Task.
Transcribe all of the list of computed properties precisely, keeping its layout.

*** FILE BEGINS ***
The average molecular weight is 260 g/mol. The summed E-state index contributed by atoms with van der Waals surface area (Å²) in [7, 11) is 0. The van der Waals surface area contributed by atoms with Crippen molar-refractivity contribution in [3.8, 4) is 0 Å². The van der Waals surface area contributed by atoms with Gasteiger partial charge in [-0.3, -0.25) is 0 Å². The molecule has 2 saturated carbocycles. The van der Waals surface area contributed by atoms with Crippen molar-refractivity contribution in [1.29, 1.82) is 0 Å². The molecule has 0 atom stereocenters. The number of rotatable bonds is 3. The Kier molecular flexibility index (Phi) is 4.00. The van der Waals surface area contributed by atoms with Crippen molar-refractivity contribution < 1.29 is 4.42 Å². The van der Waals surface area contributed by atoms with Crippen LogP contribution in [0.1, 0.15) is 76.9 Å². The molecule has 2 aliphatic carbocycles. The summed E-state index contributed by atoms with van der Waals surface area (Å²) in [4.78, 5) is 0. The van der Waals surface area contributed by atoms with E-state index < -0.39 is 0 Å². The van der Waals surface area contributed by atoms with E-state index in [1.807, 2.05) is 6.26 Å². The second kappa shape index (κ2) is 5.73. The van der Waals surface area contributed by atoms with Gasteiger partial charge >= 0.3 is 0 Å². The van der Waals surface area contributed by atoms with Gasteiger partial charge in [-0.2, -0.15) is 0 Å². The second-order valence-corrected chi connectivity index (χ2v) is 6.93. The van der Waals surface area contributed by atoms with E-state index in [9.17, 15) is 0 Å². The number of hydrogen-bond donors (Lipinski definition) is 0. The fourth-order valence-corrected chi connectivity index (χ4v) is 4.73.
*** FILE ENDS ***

The average molecular weight is 260 g/mol. The summed E-state index contributed by atoms with van der Waals surface area (Å²) in [7, 11) is 0. The van der Waals surface area contributed by atoms with Crippen molar-refractivity contribution in [3.8, 4) is 0 Å². The van der Waals surface area contributed by atoms with Gasteiger partial charge in [-0.3, -0.25) is 0 Å². The molecule has 2 saturated carbocycles. The van der Waals surface area contributed by atoms with Crippen molar-refractivity contribution in [1.29, 1.82) is 0 Å². The molecule has 0 atom stereocenters. The number of rotatable bonds is 3. The Kier molecular flexibility index (Phi) is 4.00. The van der Waals surface area contributed by atoms with Crippen molar-refractivity contribution < 1.29 is 4.42 Å². The van der Waals surface area contributed by atoms with Crippen LogP contribution in [0.1, 0.15) is 76.9 Å². The molecule has 2 aliphatic carbocycles. The summed E-state index contributed by atoms with van der Waals surface area (Å²) in [4.78, 5) is 0. The van der Waals surface area contributed by atoms with E-state index < -0.39 is 0 Å². The van der Waals surface area contributed by atoms with E-state index in [1.807, 2.05) is 6.26 Å². The second kappa shape index (κ2) is 5.73. The van der Waals surface area contributed by atoms with Gasteiger partial charge >= 0.3 is 0 Å². The van der Waals surface area contributed by atoms with Gasteiger partial charge in [-0.2, -0.15) is 0 Å². The second-order valence-corrected chi connectivity index (χ2v) is 6.93. The van der Waals surface area contributed by atoms with E-state index in [9.17, 15) is 0 Å². The number of hydrogen-bond donors (Lipinski definition) is 0. The fourth-order valence-corrected chi connectivity index (χ4v) is 4.73.